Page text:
Carmen – Finding Love and Independence on Malta

On the Mediterranean island of Malta, it was a tradition that when a man became a priest and took over a parish, his sister would come with him to serve as a housekeeper. Valerie Buhagiar, a Maltese-Canadian writer and director who was born on Malta in 1964, went back for a visit in 2003 and discovered that her elderly Aunt Rita, living in a care home, was one such young woman. That discovery served as the motivation for her to write and direct her film, Carmen.

British actress Natascha McElhone plays the title character who has spent her life serving as a housekeeper for her brother, the priest of the small village church. He unexpectedly drops dead and Carmen is left without a home and a livelihood. When she goes to visit the bishop to tell him of her situation, he consoles her by saying that God will provide for her – after her death. She’s asked to leave the church so that the next priest and his sister, Rita (Michela Farrugia), can move in.

Filmmaker Valerie Buhagiar (Credit/ Good Deed Entertainment)

Having nowhere to go, Carmen sleeps in the church. Waking up one day, she sees a pigeon, probably one of the many she religiously fed, sitting in the confessional, seeming to beckon her inside. She sits in the small enclosure where her brother once heard the sins of his parishioners. A woman comes in and begins to confess that she hates her husband and wishes he wasn’t there. Carmen’s advice: feed him the same meal each day for breakfast, lunch, and dinner. The woman thanks Carmen and places all of her coins in the donation box. After the woman leaves, Carmen takes the coins and treats herself to a meal at a local restaurant.

Natascha McElhone (Credit/ Good Deed Entertainment)

Carmen sees Rita meeting the young man who rings the church bell each day. They are in love and Rita laments her fate, not being able to marry the young man, instead being tied to her brother. But when Rita’s brother delays his arrival, Carmen continues to occupy the confessional booth and listen to people’s sins. Her practical advice, taken to heart by so many, results in more people coming and more money being dropped into the church’s box.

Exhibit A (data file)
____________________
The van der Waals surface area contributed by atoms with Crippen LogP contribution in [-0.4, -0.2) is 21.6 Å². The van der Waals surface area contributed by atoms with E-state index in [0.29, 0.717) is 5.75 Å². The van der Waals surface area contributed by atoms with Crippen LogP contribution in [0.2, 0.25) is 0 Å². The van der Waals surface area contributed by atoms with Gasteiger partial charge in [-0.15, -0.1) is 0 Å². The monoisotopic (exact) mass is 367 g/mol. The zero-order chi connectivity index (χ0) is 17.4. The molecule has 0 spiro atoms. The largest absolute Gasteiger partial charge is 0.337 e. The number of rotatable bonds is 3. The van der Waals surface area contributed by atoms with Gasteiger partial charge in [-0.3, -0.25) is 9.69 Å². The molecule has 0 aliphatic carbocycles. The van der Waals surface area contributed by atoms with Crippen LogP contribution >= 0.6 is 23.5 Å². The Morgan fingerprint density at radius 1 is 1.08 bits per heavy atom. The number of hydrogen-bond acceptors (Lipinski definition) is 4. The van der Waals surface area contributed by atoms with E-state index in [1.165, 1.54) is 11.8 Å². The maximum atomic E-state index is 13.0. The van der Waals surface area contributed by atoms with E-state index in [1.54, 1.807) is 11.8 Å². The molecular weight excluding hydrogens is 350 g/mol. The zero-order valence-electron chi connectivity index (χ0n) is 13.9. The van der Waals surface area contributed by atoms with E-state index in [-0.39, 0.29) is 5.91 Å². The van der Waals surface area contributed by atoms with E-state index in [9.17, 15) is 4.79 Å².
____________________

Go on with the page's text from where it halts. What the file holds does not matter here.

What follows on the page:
Soon, Carmen’s gray hair is gone and she no longer walks around the village as a lost soul. Is the pigeon, who continues to guide her journey, a spirit, Jesus? Since she’s helping people – the woman comes back to report that her drunken, abusive husband has disappeared – she gains confidence that she’s doing the right thing.

Steven Love and Natascha McElhone (Credit/ Good Deed Entertainment)

Perhaps thinking that all the years she spent at the church were worth more than a few coins, Carmen takes a chalice and candlesticks and brings them to a pawnshop in a neighboring village. The shop’s owner, a young Canadian named Paolo (Steven Love), is intrigued by the older woman. After paying her, Paolo pours some wine which Carmen drinks too quickly. She falls asleep on his couch, but nothing happens between them. With her newfound money, Carmen buys a red dress and pays Paolo another visit. He takes her on a motorcycle ride to the coast, but being there triggers Carmen’s flashbacks about a past lover and how much she gave up to fulfill a family obligation.

Natascha McElhone (some may recognize her from playing first lady to Kiefer Sutherland’s president in ABC’s Designated Survivor), transforms herself from the dowdy church Carmen to the lady in a red dress opening herself up to new loves and adventures. Buhagiar’s script, a lovely gesture to her Aunt Rita, shines a light on the island’s out-of-date traditions without disparaging the people who, at one point, adhered to those rules. (The film is set in the 1980s, so we hope that’s no longer true.) Dialogue, in English and Maltese, conveys the diversity of the island, long timers living alongside newer arrivals, like Paolo. Cinematographer Diego Guijarro captures the postcard beauty of Malta’s streets, coast, and the Mediterranean, but also the people. 

According to Wikipedia, film production has contributed to Malta’s economy and, no doubt, has also increased tourism. Carmen may continue that newer tradition.

Carmen will be released in the U.S. Theatrically in major cities and on VOD in the U.S. and Canada on Friday, September 23. In New York, the film will be screened at Cinema Village.

Top photo: Natascha McElhone in Valerie Buhagiar’s Carmen (Credit: Good Deed Entertainment)

About Charlene Giannetti (620 Articles)
Charlene Giannetti, editor of Woman Around Town, is the recipient of seven awards from the New York Press Club for articles that have appeared on the website. A graduate of Syracuse University’s S.I. Newhouse School of Public Communications, Charlene began her career working for a newspaper in Pennsylvania, then wrote for several publications in Washington covering environment and energy policy. In New York, she was an editor at Business Week magazine and her articles have appeared in many newspapers and magazines. She is the author of 13 non-fiction books, eight for parents of young adolescents written with Margaret Sagarese, including "The Roller-Coaster Years," "Cliques," and "Boy Crazy." She and Margaret have been keynote speakers at many events and have appeared on the Today Show, CBS Morning, FOX News, CNN, MSNBC, NPR, and many others. Her last book, "The Plantations of Virginia," written with Jai Williams, was published by Globe Pequot Press in February, 2017. Her podcast, WAT-CAST, interviewing men and women making news, is available on Soundcloud and on iTunes. She is one of the producers for the film "Life After You," focusing on the opioid/heroin crisis that had its premiere at WorldFest-Houston International Film Festival, where it won two awards. The film is now available to view on Amazon Prime, YouTube, and other services. Charlene and her husband live in Manhattan.